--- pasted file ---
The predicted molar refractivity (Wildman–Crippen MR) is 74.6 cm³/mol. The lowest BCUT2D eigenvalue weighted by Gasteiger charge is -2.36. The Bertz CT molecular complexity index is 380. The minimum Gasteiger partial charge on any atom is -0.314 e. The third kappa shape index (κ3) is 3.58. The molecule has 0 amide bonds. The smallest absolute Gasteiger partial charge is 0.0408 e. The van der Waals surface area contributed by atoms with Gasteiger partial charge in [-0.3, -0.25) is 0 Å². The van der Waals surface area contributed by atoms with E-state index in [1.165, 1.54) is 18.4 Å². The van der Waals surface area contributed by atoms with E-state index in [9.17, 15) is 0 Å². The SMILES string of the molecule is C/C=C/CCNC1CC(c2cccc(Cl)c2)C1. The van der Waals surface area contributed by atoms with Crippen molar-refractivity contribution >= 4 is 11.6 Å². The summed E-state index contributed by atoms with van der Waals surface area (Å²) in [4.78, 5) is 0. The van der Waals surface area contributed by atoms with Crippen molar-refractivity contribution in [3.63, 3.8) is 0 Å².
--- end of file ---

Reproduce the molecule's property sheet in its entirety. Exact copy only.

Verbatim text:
The predicted molar refractivity (Wildman–Crippen MR) is 74.6 cm³/mol. The lowest BCUT2D eigenvalue weighted by Gasteiger charge is -2.36. The Bertz CT molecular complexity index is 380. The minimum Gasteiger partial charge on any atom is -0.314 e. The third kappa shape index (κ3) is 3.58. The molecule has 0 amide bonds. The smallest absolute Gasteiger partial charge is 0.0408 e. The van der Waals surface area contributed by atoms with Gasteiger partial charge in [-0.3, -0.25) is 0 Å². The van der Waals surface area contributed by atoms with E-state index in [1.165, 1.54) is 18.4 Å². The van der Waals surface area contributed by atoms with E-state index in [9.17, 15) is 0 Å². The SMILES string of the molecule is C/C=C/CCNC1CC(c2cccc(Cl)c2)C1. The van der Waals surface area contributed by atoms with Crippen molar-refractivity contribution >= 4 is 11.6 Å². The summed E-state index contributed by atoms with van der Waals surface area (Å²) in [4.78, 5) is 0. The van der Waals surface area contributed by atoms with Crippen molar-refractivity contribution in [3.63, 3.8) is 0 Å².